Savage Dragonbert: History

What do you get if you combine the world's most successful comic strip with one of the most innovative superhero comicbooks currently produced? That's what I wanted to know.

Dilbert and Dogbert © United Features Syndicate, Inc.
I expect everyone who reads this is at least vaguely familiar with the comic strip "Dilbert" by Scott Adams, about an electrical engineer and his dog. It's published in about 2000 newspapers worldwide and related products like t-shirts, coffee mugs and desk calendars are being sold just about everywhere.

Savage Dragon © Erik Larsen
A lot less famous but immensely popular among its fans is the comicbook "Savage Dragon", written, pencilled and inked since 1992 by its creator Erik Larsen. This book revolves around a green, super-strong crimefighter with a fin on his head.

Without getting into details about what makes the book special, if you think of Marvel's "Spider-Man" or "X-Men" as soft drinks and Frank Miller's "Sin City" as hard liquor, "Savage Dragon" is the beer of comicbooks. (I actually don't drink beer, but this isn't a perfect metaphor. Perhaps I should have said Schweppes.)

If there is a common theme to Dilbert and Savage Dragon, it's that they assume (sometimes too optimistically) that the reader is neither easily offended, nor a complete idiot. In today's world this can be quite refreshing.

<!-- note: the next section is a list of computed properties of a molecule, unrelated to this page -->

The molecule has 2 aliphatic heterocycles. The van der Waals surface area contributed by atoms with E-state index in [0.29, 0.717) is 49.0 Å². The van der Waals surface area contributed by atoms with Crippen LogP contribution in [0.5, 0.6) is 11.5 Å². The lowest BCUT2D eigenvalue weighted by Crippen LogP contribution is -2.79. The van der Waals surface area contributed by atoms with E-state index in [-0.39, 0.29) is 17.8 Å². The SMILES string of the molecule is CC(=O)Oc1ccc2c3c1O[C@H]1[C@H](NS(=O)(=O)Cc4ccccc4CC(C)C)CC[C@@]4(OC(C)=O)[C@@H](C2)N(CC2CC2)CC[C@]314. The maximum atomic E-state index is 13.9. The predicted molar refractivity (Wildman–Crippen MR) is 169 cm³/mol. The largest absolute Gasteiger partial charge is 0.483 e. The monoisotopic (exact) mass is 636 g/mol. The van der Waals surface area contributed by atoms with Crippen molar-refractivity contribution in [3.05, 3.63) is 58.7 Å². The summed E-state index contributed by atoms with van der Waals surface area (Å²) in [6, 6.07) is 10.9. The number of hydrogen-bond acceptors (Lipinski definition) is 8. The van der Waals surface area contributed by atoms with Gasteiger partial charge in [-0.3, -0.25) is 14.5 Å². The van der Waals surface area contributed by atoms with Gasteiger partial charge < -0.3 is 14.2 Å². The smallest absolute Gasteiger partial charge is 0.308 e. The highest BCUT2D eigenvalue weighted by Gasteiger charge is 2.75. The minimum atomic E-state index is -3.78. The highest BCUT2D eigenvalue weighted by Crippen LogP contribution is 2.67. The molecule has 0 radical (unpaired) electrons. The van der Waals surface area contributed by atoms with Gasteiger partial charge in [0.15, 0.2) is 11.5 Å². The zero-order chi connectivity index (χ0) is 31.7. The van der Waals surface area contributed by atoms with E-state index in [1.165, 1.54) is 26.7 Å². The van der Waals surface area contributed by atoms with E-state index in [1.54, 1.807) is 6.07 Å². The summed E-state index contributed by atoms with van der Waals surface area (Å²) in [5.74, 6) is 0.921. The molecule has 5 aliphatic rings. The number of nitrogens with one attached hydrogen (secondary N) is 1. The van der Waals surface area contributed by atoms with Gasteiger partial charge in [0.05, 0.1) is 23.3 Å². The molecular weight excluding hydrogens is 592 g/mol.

Brainiape, Savage Dragon and Hitler's Brain © Erik Larsen, Hellboy © Mike Mignola

One of the more original villains in the book is a gorilla with a human brain floating in a bowl on top of its head. It was later revealed that the brain used to belong to Adolf Hitler and that it has mutated to a point where it can talk, move around on its own (with little stem arms and legs) and manipulate objects telekinetically.

My first and incredibly lousy Savage Dragonbert sketch, late summer of 1998
It didn't take long until a twisted, absurd, perverted cross between my favorite comic strip and my favorite comicbook formed in my mind: "Savage Dragonbert and Hitler's Brainbert."

My initial thought was to draw just one picture and send it in to Savage Dragon as fan art for the letters section, but then I reconsidered. This idea had way too much potential to be blown on a single cartoon. Years of reading Dilbert very thoroughly had left an imprint of Scott Adams' way of thinking and I decided to draw some actual comic strips, to see if I could imitate the special Dilbert humor and art, only with these new characters.

It wasn't difficult. Ideas emerged faster than I could put them on paper. Soon I had 18 comic strips, which was a bit much for fan art. Everybody has a different idea of what is really funny, so I mailed them anyway, together with a suggestion that Erik Larsen should pick out the ones he liked best and discard the others. Unfortunately, they were lost in the mail and never reached him.

The story could have ended there, but after a couple of months, having nothing better to do at the moment, I scanned the strips and posted them on the on-line Savage Dragon forum. Instant success! Erik Larsen got wind of them and told me to mail him some new copies. All the strips were printed, although spread out over several issues. Encouraged by this, I kept sending in new strips and Savage Dragonbert was a part of Savage Dragon from issue #57 up until #99, when I finally felt I had run out of fresh ideas.

So, what does this Dragonbert look like? Well, shown below are the first four strips of a mid-1999 zombie story. One of my favorites, as it happens. Please note: satire legally constitutes "fair use" and does not violate Mr. Adams' copyright. As for Mr. Larsen's part, he prints the strips in his own book and I make no money on them, so I'm covered there as well.